I consider myself a pretty organised person when it comes to work. Although I can easily adapt to changes of flow, tasks and deadlines, I work best when I feel in control of that, which being organised helps me to achieve.
Thanks to years of wanting to be the best organised I can, I’ve developed some strategies that help me, which I thought I’d share. There’s nothing ground-breaking or innovative here; just simple tips to organise, prioritise and convince your brain that you’re doing a good job (which of course, you are). It’s worth the five minute read for that I reckon!
I’ve mentioned this before in a previous post, but I use Trello to create my to do lists for general work, social media and blog content. I have a board for each which I separate into lists and colour code in order of priority (you’ll see in my next point that I’m a fan of colour coding). Because I work remotely some of the time and so do my colleagues (especially at the moment) this is also another way for everybody to have hands on a project or catch up with what you’re doing at a glance without 172627 emails being exchanged.
For a number of years I’ve used this system to track the progress of my workload, and its exactly what it sounds like. No rocket science here! For a handwritten list (I still have one of those as well as my digital one to get the satisfaction of crossing something off) I use highlighters to colour code, for Trello I use the labels function:
Green = done Yellow/Orange = in progress Red = can’t complete/need further assistance to complete
This one is a bit school kid psychology, but is certainly helps keep me focused on my priorities and finish each day feel good so I’m with it!
Take a few minutes before starting your day (or a few at the end of the day before if that’s easier) to write down three key things from your to do list that you must do today in order to feel like you’re in control and winning. Just three. And if it gets to the end of the day and those bad boys are all struck off, then go you! Of course, you probably have more than three things you need to do in any given day, but focusing on these few means that you know no matter what, you achieved something important to your daily work.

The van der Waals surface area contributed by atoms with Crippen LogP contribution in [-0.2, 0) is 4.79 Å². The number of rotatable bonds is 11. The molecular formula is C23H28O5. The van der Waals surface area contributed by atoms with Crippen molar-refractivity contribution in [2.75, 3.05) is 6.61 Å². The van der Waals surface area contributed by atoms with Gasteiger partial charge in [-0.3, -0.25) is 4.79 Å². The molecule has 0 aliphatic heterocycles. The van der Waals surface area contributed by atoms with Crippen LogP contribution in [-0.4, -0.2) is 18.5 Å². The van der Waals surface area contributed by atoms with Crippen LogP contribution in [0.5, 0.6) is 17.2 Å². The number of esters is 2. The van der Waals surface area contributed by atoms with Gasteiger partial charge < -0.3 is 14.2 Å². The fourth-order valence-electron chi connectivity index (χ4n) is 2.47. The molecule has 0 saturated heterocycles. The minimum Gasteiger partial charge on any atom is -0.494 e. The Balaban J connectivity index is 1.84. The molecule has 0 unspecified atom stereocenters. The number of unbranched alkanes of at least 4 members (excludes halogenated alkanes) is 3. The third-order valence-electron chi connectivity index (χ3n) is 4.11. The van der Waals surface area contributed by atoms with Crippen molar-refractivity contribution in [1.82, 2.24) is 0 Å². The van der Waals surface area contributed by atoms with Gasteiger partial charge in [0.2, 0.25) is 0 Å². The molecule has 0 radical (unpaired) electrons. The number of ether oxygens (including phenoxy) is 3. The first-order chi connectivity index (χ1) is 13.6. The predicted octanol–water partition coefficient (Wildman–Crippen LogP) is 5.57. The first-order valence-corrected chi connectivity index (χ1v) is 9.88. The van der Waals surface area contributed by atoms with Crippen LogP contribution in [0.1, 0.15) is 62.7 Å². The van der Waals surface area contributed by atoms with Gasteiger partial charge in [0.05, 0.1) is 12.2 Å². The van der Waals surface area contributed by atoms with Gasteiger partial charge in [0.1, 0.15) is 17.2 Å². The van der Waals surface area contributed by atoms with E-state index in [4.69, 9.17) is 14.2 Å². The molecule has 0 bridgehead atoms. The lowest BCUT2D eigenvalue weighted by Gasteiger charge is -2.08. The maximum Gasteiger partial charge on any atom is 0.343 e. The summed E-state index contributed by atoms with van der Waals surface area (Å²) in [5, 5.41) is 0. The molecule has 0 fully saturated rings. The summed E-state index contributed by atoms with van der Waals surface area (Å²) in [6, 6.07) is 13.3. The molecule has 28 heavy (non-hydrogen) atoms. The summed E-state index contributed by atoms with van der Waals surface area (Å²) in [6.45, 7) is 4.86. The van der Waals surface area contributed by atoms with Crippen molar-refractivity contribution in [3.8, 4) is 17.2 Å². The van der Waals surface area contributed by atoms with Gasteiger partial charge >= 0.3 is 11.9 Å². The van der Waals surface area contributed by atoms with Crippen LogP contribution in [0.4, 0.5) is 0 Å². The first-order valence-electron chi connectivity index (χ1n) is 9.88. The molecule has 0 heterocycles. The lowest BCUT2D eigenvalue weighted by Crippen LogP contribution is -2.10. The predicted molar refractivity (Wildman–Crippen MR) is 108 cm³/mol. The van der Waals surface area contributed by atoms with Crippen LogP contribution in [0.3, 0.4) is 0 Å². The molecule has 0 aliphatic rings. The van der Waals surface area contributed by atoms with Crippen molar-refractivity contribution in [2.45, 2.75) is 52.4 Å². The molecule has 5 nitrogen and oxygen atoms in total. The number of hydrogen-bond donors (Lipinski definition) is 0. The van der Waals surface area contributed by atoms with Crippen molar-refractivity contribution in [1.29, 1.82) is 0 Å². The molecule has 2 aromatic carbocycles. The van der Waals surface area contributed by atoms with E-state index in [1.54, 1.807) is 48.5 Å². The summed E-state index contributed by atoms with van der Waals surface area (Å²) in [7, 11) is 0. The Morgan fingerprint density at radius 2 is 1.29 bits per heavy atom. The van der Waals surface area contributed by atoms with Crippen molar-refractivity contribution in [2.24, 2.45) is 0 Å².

It’s simple, but DEFINITELY something a lot of us forget to do is we oerceive we’re swamped with work! Take half an hour at the beginning and end of each week to review your workload/tasks and reclassify their importance. There may be something urgent that needs to be bumped up to the top of the list, however that may mean that something else you thought was more important is now less of a priority and can use a little less of your time in the short term.
Whenever you’re given a new work task/deadline, it’s sensible to ask how this should fit in with your other tasks i.e. ‘can I just check, now I have this task alongside XYZ, in which order would say I prioritise these jobs?’. Nobody can say you’re not prepared if you’ve asked and then planned your activity based on the answer.
Simple, yet effective. If any of these concepts are new to you, give them a go and let me know if they’ve helped you. We don’t always have to reinvent the wheel to stay on top of life, we just have to put a little oil onto the one we have to make it work well.
Thanks for reading,